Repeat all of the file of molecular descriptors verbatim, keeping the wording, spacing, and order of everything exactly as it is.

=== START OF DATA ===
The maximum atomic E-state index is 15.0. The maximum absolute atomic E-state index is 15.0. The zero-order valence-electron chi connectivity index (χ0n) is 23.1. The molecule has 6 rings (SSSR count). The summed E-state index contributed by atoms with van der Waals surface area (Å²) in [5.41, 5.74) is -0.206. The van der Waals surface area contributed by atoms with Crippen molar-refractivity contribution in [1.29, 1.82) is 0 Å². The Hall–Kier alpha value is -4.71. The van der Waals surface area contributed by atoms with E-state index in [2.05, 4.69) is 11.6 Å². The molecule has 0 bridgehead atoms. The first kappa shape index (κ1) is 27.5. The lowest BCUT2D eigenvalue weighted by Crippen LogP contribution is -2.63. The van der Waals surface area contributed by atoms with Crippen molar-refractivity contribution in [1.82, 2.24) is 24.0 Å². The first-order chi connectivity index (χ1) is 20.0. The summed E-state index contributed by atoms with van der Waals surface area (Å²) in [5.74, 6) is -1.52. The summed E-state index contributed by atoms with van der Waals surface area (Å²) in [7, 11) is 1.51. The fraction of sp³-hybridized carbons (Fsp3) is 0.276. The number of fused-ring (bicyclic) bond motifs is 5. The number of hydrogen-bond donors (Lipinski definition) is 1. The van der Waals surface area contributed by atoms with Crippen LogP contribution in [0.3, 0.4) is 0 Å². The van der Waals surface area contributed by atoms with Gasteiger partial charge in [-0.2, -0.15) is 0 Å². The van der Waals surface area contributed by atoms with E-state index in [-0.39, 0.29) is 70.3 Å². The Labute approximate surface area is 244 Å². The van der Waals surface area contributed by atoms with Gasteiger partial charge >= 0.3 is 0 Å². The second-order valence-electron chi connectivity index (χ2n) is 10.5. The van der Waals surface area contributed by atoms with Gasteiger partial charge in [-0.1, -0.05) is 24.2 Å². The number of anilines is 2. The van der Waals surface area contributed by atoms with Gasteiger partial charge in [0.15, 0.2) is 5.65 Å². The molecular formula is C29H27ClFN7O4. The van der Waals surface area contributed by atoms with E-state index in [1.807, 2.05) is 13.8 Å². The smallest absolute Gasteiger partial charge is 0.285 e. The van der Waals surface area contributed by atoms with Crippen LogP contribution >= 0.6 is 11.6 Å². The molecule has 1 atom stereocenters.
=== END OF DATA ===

The maximum atomic E-state index is 15.0. The maximum absolute atomic E-state index is 15.0. The zero-order valence-electron chi connectivity index (χ0n) is 23.1. The molecule has 6 rings (SSSR count). The summed E-state index contributed by atoms with van der Waals surface area (Å²) in [5.41, 5.74) is -0.206. The van der Waals surface area contributed by atoms with Crippen molar-refractivity contribution in [1.29, 1.82) is 0 Å². The Hall–Kier alpha value is -4.71. The van der Waals surface area contributed by atoms with E-state index in [2.05, 4.69) is 11.6 Å². The molecule has 0 bridgehead atoms. The first kappa shape index (κ1) is 27.5. The lowest BCUT2D eigenvalue weighted by Crippen LogP contribution is -2.63. The van der Waals surface area contributed by atoms with Crippen molar-refractivity contribution in [1.82, 2.24) is 24.0 Å². The first-order chi connectivity index (χ1) is 20.0. The summed E-state index contributed by atoms with van der Waals surface area (Å²) in [5.74, 6) is -1.52. The summed E-state index contributed by atoms with van der Waals surface area (Å²) in [7, 11) is 1.51. The fraction of sp³-hybridized carbons (Fsp3) is 0.276. The number of fused-ring (bicyclic) bond motifs is 5. The number of hydrogen-bond donors (Lipinski definition) is 1. The van der Waals surface area contributed by atoms with Crippen LogP contribution in [0.3, 0.4) is 0 Å². The van der Waals surface area contributed by atoms with Gasteiger partial charge in [-0.2, -0.15) is 0 Å². The van der Waals surface area contributed by atoms with E-state index in [-0.39, 0.29) is 70.3 Å². The Labute approximate surface area is 244 Å². The van der Waals surface area contributed by atoms with Gasteiger partial charge >= 0.3 is 0 Å². The second-order valence-electron chi connectivity index (χ2n) is 10.5. The van der Waals surface area contributed by atoms with Gasteiger partial charge in [-0.1, -0.05) is 24.2 Å². The number of anilines is 2. The van der Waals surface area contributed by atoms with Gasteiger partial charge in [0.15, 0.2) is 5.65 Å². The molecular formula is C29H27ClFN7O4. The van der Waals surface area contributed by atoms with E-state index in [1.807, 2.05) is 13.8 Å². The smallest absolute Gasteiger partial charge is 0.285 e. The van der Waals surface area contributed by atoms with Crippen LogP contribution >= 0.6 is 11.6 Å². The molecule has 1 atom stereocenters.